Before March 07, 2019


On or after March 07, 2019 till March 31, 2020



Eligibility of RoSCTL: The exporters of such specified items, realising foreign exchange, where the LEO date falls from March 07, 2019 till March 31, 2020, are eligible to apply for RoSCTL scheme.

Rewards & Entitlement under RoSCTL: The rates under the scheme were notified in four schedules (i.e. Schedule 1,2,3 & 4). Based on the rate specified in the schedules for the particular item of export, exporters are issued duty credit scrips, calculated on the FOB value, similar to the MEIS.

Along with the above benefit, in order to compensate the loss due to withdrawal of MEIS & RoSL, Ministry of Textiles also provided an Additional Ad-hoc Incentive of up to 1% of FOB value, to be given to such exports, with LEO dates between March 07, 2019 to December 31, 2019.

Time Limit to apply for RoSCTL: The last date for filing of the application for Duty Credit Scrips is as follows:

i)    For shipping bills with LEO dates between 7th March 2019 and 31st December 2019 – 30th June 2020. (Date extended to December 31, 2020 as a relief measure due to COVID-19)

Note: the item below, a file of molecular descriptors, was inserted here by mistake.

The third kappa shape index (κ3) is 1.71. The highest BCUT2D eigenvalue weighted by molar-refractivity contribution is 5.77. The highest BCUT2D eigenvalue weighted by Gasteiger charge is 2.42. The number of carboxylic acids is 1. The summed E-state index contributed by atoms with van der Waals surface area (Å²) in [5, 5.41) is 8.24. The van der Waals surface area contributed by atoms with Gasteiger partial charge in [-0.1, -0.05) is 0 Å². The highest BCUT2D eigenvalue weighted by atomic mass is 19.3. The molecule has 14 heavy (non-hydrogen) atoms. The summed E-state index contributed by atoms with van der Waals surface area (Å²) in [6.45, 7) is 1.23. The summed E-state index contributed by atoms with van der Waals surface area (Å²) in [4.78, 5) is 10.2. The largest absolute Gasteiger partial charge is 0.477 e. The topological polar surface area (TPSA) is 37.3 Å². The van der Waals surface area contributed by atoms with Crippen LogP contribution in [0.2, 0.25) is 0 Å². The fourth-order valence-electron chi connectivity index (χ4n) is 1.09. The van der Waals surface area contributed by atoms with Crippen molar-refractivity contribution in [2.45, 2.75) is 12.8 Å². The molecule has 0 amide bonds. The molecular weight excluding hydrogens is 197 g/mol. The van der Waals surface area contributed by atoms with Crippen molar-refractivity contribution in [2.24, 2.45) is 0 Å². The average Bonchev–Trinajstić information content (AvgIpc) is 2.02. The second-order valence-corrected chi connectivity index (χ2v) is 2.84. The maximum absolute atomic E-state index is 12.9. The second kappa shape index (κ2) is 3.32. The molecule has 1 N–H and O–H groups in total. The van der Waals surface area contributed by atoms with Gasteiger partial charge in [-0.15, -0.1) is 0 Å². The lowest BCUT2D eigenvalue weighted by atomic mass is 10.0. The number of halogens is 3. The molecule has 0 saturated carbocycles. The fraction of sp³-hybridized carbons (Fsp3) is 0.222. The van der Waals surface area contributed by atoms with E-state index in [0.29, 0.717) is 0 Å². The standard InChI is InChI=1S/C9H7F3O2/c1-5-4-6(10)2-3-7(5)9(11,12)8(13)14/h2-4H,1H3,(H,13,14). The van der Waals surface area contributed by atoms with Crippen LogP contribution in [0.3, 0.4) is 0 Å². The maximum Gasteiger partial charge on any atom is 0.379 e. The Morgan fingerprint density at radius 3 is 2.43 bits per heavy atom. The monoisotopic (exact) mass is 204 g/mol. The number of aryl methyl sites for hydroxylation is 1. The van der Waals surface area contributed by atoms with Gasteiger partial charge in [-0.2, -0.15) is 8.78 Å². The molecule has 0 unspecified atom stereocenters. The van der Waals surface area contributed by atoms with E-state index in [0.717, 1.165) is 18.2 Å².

ii)   For shipping bills with LEO date on or after 1st January 2020 – One year from the date of LEO.

Please note that there is NO relaxation to file the RoSCTL application after the prescribed time limit, unlike MEIS where late application can be filed with a late cut charge.


V.             Glimpse on Remission of Duties and Taxes on Exported Products (RoDTEP)

The objective of RoDTEP is to extend rewards to encourage the export market. However, the scheme is formulated ensuring that it doesn’t flout any rules mentioned by the WTO. This scheme is also for the exporter of goods and a detailed mechanism is yet to be announced by the Government, which is expected to be in lines with the MEIS.

·       Under RoDTEP, a mechanism would be created to reimburse the taxes/ duties/ levies, which are currently not being refunded under any other mechanism, but which are incurred in the process of manufacture and distribution of exported products.